The Way to Wealth
Benjamin Franklin (Author)
September 01, 1986
4.2 X 0.3 X 6.6 inches | 0.2 pounds
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About the Author
Benjamin Franklin (1706-1790) was one of America's most influential Founding Fathers. He was an author, printer, politician, postmaster, scientist, musician, inventor, statesman, and diplomat. Franklin invented the lightning rod, the Franklin stove, a carriage odometer, and bifocals. He served as President of Pennsylvania (which would be Governor today), United States Minister to France, United States Minister to Sweden, and United States Postmaster General. At 70, he was the oldest signer of the Declaration of Independence. He was a publisher; most famously of Poor Richard's Almanack, which was published from 1732 to 1757. He charted the Gulf Stream in 1770, developed meteorological theories, and, in a letter dated 1772, laid out the earliest known description of a Pro & Con list. Franklin played the violin, harp, and guitar, and was the first chess player known by name in the American colonies. He created one of the first volunteer firefighting companies in America, was instumental in the founding of the University of Pennsylvania, and founded the American Philosophical Society. Franklin biographer Walter Isaacson calls him "the most accomplished American of his age and the most influential in inventing the type of society America would become."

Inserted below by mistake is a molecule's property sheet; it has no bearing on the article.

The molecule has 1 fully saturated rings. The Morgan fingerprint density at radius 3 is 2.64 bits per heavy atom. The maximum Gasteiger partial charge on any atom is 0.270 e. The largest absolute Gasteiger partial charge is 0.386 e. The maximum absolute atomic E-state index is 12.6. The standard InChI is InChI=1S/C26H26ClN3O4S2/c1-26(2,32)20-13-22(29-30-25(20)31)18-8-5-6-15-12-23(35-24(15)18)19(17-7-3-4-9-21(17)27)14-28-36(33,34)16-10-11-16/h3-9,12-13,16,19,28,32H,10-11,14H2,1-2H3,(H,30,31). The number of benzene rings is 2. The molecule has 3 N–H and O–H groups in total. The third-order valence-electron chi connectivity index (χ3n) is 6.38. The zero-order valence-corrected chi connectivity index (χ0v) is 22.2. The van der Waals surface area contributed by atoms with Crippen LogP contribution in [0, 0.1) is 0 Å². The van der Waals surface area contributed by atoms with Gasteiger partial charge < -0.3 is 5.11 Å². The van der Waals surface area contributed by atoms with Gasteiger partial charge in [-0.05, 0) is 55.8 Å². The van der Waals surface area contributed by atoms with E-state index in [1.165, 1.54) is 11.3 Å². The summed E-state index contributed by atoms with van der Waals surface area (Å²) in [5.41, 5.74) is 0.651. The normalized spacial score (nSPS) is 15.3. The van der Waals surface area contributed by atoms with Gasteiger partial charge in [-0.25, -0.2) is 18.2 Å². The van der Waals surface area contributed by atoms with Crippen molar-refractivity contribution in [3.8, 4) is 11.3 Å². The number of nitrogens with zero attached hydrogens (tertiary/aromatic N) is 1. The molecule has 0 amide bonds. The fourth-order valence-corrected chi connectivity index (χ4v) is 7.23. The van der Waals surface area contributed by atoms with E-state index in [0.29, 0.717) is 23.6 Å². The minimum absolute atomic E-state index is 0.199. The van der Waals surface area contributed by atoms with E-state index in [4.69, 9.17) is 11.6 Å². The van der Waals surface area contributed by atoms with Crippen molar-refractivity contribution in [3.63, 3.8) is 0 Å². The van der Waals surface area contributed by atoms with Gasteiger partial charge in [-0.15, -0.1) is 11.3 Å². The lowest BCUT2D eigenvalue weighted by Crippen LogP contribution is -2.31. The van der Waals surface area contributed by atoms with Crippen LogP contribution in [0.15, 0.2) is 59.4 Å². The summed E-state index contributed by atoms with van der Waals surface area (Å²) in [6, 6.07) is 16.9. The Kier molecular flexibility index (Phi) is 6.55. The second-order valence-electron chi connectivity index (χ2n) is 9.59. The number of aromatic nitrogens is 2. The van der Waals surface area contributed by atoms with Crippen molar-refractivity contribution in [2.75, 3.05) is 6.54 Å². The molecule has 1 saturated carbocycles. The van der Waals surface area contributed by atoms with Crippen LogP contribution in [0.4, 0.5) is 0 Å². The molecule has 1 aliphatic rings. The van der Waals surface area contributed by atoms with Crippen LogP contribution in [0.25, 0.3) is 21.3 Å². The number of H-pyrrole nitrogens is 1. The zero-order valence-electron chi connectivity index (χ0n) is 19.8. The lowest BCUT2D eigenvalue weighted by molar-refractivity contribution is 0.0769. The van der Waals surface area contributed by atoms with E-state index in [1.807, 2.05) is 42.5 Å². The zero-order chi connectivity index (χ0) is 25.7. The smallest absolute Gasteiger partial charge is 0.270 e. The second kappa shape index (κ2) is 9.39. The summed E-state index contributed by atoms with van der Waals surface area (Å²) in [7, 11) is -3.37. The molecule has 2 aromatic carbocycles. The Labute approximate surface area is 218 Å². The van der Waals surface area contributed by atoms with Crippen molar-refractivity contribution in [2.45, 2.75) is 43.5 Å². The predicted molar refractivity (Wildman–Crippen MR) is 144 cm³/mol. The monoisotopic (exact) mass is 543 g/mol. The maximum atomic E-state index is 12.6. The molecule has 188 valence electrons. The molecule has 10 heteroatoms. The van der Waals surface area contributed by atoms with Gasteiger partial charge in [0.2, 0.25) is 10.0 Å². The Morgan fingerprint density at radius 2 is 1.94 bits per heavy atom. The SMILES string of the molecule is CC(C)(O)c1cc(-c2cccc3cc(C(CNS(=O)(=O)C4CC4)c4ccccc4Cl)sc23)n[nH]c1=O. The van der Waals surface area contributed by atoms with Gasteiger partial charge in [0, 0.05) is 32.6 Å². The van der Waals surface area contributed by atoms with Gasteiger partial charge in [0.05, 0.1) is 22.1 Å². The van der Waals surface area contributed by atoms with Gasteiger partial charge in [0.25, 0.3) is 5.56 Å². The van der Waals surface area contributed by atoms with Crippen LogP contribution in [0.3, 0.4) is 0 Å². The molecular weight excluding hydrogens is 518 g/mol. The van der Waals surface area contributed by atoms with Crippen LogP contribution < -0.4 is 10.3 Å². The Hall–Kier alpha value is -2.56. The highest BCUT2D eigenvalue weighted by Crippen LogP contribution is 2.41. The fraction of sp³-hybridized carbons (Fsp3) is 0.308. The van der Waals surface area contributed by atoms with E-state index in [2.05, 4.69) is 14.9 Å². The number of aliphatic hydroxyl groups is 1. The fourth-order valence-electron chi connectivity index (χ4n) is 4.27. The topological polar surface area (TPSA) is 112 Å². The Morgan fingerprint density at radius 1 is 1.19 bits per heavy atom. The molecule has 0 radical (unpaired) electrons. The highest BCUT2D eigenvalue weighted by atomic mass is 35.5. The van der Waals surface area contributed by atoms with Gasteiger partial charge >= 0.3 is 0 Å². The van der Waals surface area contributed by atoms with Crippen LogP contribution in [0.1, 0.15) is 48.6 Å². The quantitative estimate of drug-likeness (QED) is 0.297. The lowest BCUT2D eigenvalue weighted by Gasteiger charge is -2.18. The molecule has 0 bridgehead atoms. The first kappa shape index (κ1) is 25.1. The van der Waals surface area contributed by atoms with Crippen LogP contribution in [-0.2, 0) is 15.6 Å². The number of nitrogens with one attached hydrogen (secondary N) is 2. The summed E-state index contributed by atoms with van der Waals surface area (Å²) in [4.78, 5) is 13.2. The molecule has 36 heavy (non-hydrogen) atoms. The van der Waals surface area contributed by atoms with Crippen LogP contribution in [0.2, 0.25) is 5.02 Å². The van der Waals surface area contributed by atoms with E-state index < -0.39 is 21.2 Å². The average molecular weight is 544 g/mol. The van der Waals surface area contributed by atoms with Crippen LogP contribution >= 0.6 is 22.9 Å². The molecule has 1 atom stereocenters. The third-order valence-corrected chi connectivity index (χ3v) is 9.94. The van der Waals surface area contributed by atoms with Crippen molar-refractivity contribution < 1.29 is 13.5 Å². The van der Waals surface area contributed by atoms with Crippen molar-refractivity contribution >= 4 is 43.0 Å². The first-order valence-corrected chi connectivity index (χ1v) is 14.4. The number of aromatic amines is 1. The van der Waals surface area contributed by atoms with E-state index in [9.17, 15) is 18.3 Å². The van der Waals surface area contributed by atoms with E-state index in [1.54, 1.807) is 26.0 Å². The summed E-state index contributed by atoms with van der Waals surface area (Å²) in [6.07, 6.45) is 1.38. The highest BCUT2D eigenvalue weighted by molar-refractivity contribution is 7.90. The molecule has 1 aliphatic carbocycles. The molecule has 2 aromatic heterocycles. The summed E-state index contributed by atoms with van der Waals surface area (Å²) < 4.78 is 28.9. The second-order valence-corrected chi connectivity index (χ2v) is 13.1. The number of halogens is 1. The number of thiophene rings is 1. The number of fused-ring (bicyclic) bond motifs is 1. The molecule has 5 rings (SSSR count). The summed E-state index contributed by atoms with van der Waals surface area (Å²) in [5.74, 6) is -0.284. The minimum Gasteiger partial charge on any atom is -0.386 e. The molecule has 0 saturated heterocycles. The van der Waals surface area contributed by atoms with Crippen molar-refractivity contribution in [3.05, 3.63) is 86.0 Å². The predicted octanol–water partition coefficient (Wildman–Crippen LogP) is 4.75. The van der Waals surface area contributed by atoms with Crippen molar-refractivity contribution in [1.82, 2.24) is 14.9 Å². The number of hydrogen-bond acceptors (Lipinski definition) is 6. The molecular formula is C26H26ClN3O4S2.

washingtonpost.com Pearls From Poor Richard By Michelle Singletary Sunday, January 4, 2004; Page F01 Since I suspected some of you would be recovering from a stress- and debt-filled holiday, I decided to make the Color of Money Book Club choice for January an oldie but a goodie penned by Benjamin Franklin. This month I'm recommending Franklin's "The Way to Wealth" (Applewood Books, $9.95). At just 30 pages, this pocket-size book takes less than a half-hour to read but will give you a lifetime of financial wisdom -- that is, if you're wise enough to follow the advice. "The Way to Wealth" is an essay first published in 1758 as a preface to Franklin's Poor Richard's Almanack. The essay begins with Franklin's fictitious Father Abraham being asked to talk about taxes by a crowd waiting for an auction to start. Father Abraham, who quotes Poor Richard, lectures the consumers on topics ranging from the perils of idleness to business ownership to frugality to the dangers of debt. Franklin's most well-known quotes can be found in this essay. Here are just a few: "Early to bed and early to rise makes a man healthy, wealthy and wise." "Never leave that till tomorrow, which you can do today." "God helps those who help themselves." It is in "The Way to Wealth" that you will find Franklin's most famous maxims about money. In fact, Arthur Levitt, former chairman of the Securities and Exchange Commission, gave out copies of "The Way to Wealth" at his final investor town-hall meeting. Here's what Franklin's Father Abraham said: On the importance of saving: "If you would be wealthy, think of saving, as well as of getting. Away, then, with your expensive follies, and you will not have then so much reason to complain of hard times." These words ring so true today. In fact, if current savings patterns continue, there will be an annual shortfall of at least $45 billion by 2030 between the amount retirees need to cover basic expenses and what they have accumulated, according to a new study by the Employee Benefit Research Institute in collaboration with the Milbank Memorial Fund, a New York research foundation. For many middle-income folk, the personal shortfall could be avoided if they saved just 5 percent of their annual income every year, the authors of the study concluded. On the foolishness of always searching for a sale "Many have been ruined by buying good pennyworths . . . and yet this folly is practiced every day at auctions." Think Wal-Mart or Target: Bargain shoppers get positively giddy when boasting how they saved money on various items (I know I used to). But if you buy one item and get the second at half off, you haven't saved any money. You're still spending. "You can go broke saving money," Jeff Lychwick, one of my readers, often says. On the constant need to buy clothes and goods: "What use is this pride of appearance, for which so much is suffered? It cannot promote health, nor ease pain: it makes no increase of merit in person, it creates envy, it hastens misfortune." Father Abraham then asks the crowd "what madness it must be to run in debt for these superfluities?" How often do we all (me included) succumb to the clever marketing of stuff we don't need? "The blurring of this needs/wants distinction helps fuel our consumer society," wrote Knight Kiplinger in the January issue of Kiplinger's Personal Finance magazine. "The success of this process over the past two decades has resulted in what I call the democratizing of luxury. Today as never before, American households at virtually every income level seek products whose price, quality and prestige clearly exceed the functional need to be met." Just look at how DVDs have become an electronic "necessity." For goodness' sake, people were pushing and shoving for a chance to buy a $29 DVD player at Wal-Mart during the holiday season. Madness! On the accumulation of debt: "Think what you do when you run into debt; you give to another power over your liberty." Franklin goes on to write: "When you have got your bargain, you may, perhaps, think a little of payment; but, as Poor Richard says, creditors have better memories than debtors. . . . The day comes round before you are aware, and the demand is made before you are able to satisfy it." "The Way to Wealth" should be required reading, especially for teens and young adults -- before they get credit cards. It's no wonder Franklin is on the $100 bill. His timeless insight on money management is worth a handsome sum. Michelle Singletary discusses personal finance Tuesdays on NPR's "Day to Day" program and online at www.npr.org . Readers can write to her in care of The Washington Post, 1150 15th St. NW, Washington, D.C. 20071 or by e-mail at [email protected] . (c) 2004 The Washington Post Company--Michelle Singletary "Washington Post "